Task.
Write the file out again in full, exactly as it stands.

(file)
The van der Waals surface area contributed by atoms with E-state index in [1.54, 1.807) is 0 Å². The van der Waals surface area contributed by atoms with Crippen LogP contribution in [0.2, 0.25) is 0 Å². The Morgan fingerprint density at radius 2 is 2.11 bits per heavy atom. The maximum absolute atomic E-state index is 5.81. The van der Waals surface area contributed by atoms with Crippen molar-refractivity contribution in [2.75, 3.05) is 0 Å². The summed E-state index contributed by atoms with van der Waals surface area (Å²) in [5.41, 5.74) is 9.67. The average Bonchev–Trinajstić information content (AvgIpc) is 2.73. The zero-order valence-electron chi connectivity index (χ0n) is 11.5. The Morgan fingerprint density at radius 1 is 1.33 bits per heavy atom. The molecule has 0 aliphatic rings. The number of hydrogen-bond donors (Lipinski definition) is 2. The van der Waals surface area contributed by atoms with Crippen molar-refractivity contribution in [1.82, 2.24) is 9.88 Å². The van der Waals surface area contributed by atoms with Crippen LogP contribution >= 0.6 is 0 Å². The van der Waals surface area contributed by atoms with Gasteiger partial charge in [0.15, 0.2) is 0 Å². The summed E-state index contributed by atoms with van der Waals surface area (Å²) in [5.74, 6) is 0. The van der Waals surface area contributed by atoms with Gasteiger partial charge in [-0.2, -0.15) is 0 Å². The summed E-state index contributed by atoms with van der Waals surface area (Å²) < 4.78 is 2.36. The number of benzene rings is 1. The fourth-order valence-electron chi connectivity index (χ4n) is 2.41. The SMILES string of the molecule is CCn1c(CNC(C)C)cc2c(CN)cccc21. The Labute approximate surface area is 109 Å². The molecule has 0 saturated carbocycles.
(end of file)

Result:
The van der Waals surface area contributed by atoms with E-state index in [1.54, 1.807) is 0 Å². The van der Waals surface area contributed by atoms with Crippen LogP contribution in [0.2, 0.25) is 0 Å². The Morgan fingerprint density at radius 2 is 2.11 bits per heavy atom. The maximum absolute atomic E-state index is 5.81. The van der Waals surface area contributed by atoms with Crippen molar-refractivity contribution in [2.75, 3.05) is 0 Å². The summed E-state index contributed by atoms with van der Waals surface area (Å²) in [5.41, 5.74) is 9.67. The average Bonchev–Trinajstić information content (AvgIpc) is 2.73. The zero-order valence-electron chi connectivity index (χ0n) is 11.5. The Morgan fingerprint density at radius 1 is 1.33 bits per heavy atom. The molecule has 0 aliphatic rings. The number of hydrogen-bond donors (Lipinski definition) is 2. The van der Waals surface area contributed by atoms with Crippen molar-refractivity contribution in [1.82, 2.24) is 9.88 Å². The van der Waals surface area contributed by atoms with Crippen LogP contribution >= 0.6 is 0 Å². The van der Waals surface area contributed by atoms with Gasteiger partial charge in [0.15, 0.2) is 0 Å². The summed E-state index contributed by atoms with van der Waals surface area (Å²) in [5.74, 6) is 0. The van der Waals surface area contributed by atoms with Gasteiger partial charge in [-0.2, -0.15) is 0 Å². The summed E-state index contributed by atoms with van der Waals surface area (Å²) < 4.78 is 2.36. The number of benzene rings is 1. The fourth-order valence-electron chi connectivity index (χ4n) is 2.41. The SMILES string of the molecule is CCn1c(CNC(C)C)cc2c(CN)cccc21. The Labute approximate surface area is 109 Å². The molecule has 0 saturated carbocycles.